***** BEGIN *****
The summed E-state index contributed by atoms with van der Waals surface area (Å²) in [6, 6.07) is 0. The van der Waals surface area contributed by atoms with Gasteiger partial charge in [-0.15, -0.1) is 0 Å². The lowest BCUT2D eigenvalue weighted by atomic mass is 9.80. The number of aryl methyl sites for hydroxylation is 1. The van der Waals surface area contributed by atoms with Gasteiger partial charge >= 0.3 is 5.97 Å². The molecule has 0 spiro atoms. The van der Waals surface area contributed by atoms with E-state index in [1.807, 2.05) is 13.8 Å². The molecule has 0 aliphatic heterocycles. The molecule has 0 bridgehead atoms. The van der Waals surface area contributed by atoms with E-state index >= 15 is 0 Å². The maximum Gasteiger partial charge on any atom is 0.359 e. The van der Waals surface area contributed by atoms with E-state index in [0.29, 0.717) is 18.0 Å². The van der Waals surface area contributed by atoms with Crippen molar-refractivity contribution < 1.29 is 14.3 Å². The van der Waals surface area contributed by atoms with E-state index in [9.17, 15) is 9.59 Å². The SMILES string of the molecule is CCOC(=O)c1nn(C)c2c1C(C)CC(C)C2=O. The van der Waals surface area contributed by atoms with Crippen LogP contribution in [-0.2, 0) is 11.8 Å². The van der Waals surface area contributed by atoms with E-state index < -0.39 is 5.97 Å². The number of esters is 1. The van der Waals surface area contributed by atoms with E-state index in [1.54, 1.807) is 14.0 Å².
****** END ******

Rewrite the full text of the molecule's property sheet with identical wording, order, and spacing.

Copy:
The summed E-state index contributed by atoms with van der Waals surface area (Å²) in [6, 6.07) is 0. The van der Waals surface area contributed by atoms with Gasteiger partial charge in [-0.15, -0.1) is 0 Å². The lowest BCUT2D eigenvalue weighted by atomic mass is 9.80. The number of aryl methyl sites for hydroxylation is 1. The van der Waals surface area contributed by atoms with Gasteiger partial charge >= 0.3 is 5.97 Å². The molecule has 0 spiro atoms. The van der Waals surface area contributed by atoms with E-state index in [1.807, 2.05) is 13.8 Å². The molecule has 0 aliphatic heterocycles. The molecule has 0 bridgehead atoms. The van der Waals surface area contributed by atoms with E-state index >= 15 is 0 Å². The maximum Gasteiger partial charge on any atom is 0.359 e. The van der Waals surface area contributed by atoms with E-state index in [0.29, 0.717) is 18.0 Å². The van der Waals surface area contributed by atoms with Crippen molar-refractivity contribution < 1.29 is 14.3 Å². The van der Waals surface area contributed by atoms with E-state index in [9.17, 15) is 9.59 Å². The SMILES string of the molecule is CCOC(=O)c1nn(C)c2c1C(C)CC(C)C2=O. The van der Waals surface area contributed by atoms with Crippen LogP contribution in [-0.2, 0) is 11.8 Å². The van der Waals surface area contributed by atoms with E-state index < -0.39 is 5.97 Å². The number of esters is 1. The van der Waals surface area contributed by atoms with E-state index in [1.54, 1.807) is 14.0 Å².